New York Move to Ban So-called “Conversion Therapy” Welcomed
Ban in place in four other states and D.C., but rest of nation should follow
New York Gov. Andrew Cuomo recently announced a plan aimed at eliminating “conversion therapy,” a practice that purports to reverse same-sex attraction, but that has been widely discredited in the scientific community. We at the APA applaud Governor Cuomo for taking a public stance against an unethical and potentially harmful treatment based on the false idea that homosexuality is, per se, a mental disorder.
Part of Gov. Cuomo’s plan includes measures that prohibit insurers from covering the controversial treatment for minors. According to news accounts, when the plan is enacted, New York will join New Jersey, California, Illinois and Oregon as states with bans on conversion therapy for minors. The District of Columbia also has a ban on the practice. Even the White House came out in April 2015 in favor of banning conversion therapy, with the administration saying that the practice “is neither medically nor ethically appropriate and can cause substantial harm.”
In 1998, the APA issued a position statement opposing conversion therapy, on the basis that it assumes that homosexuality is a mental disorder. Many other professional organizations, including the American Academy of Pediatrics, the American Medical Association, the American Psychological Association, the American Counseling Association, and the National Association of Social Workers have joined the APA in opposition to this treatment. The APA later reaffirmed our stance on this issue in 2000.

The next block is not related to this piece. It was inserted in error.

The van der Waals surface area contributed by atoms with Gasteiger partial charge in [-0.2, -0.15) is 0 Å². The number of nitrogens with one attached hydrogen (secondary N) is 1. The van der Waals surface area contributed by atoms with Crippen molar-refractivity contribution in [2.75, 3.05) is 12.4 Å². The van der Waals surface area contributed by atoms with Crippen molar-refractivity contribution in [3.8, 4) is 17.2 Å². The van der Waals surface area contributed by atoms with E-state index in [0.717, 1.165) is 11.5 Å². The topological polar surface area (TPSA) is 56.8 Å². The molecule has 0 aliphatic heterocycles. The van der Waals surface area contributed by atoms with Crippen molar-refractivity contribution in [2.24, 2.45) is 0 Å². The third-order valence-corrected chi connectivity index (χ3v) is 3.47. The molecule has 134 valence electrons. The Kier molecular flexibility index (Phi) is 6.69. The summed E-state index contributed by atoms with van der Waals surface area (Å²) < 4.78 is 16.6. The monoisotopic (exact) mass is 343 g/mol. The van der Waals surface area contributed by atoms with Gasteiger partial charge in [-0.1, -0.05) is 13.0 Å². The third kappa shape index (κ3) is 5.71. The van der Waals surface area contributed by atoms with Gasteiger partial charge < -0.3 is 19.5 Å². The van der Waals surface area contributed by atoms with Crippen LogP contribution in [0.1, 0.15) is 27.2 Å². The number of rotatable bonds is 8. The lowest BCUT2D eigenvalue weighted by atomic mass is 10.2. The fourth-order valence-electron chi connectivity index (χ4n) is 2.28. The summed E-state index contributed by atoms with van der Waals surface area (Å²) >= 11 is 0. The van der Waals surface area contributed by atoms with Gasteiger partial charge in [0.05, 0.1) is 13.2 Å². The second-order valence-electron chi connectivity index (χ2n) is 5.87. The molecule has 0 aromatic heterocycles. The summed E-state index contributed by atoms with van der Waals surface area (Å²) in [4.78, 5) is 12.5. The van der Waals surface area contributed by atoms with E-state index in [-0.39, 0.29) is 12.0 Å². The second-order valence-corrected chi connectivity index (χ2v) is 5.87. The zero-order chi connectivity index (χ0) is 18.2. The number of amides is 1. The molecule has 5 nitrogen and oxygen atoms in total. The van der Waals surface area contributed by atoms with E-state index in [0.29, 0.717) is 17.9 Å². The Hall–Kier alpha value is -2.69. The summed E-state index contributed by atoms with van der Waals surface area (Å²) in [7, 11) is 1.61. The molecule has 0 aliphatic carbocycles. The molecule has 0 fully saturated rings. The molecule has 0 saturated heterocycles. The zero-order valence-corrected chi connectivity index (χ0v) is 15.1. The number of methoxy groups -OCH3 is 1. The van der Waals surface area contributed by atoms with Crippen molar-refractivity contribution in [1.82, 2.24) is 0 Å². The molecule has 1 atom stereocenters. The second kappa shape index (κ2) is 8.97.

Conversion therapy has absolutely no scientific evidence to back up claims, but does come bundled with a real group of potential risks, including depression, anxiety and self-destructive behavior. In some cases, such as that of Leelah Alcorn, a transgender teen who committed suicide on Dec. 28, 2014 after being forced to undergo conversion therapy, those risks can manifest themselves as tragedies that are all too real.
Because of the abject lack of scientifically rigorous outcome studies measuring the efficacy of conversion or reparative therapy, and in light of the risks associated with it, APA asserts that ethical practitioners should not engage in this practice.
It is our firm stance that homosexuality is not a mental disorder, a position we have maintained since 1973, when homosexuality was rightly removed from the DSM. Furthermore, it is our position that, from a mental health perspective, there is no reason that sexual orientation needs to be changed. As a gay man, I’m proud of the stance that the APA took many years ago and continues to uphold today.
As psychiatrists, we owe it to our patients to oppose treatments that lack a scientific basis for their purported results, especially if they are potentially harmful. For this reason, any ban on conversion therapy, be it at the state or national level, will enjoy my support, and that of the APA.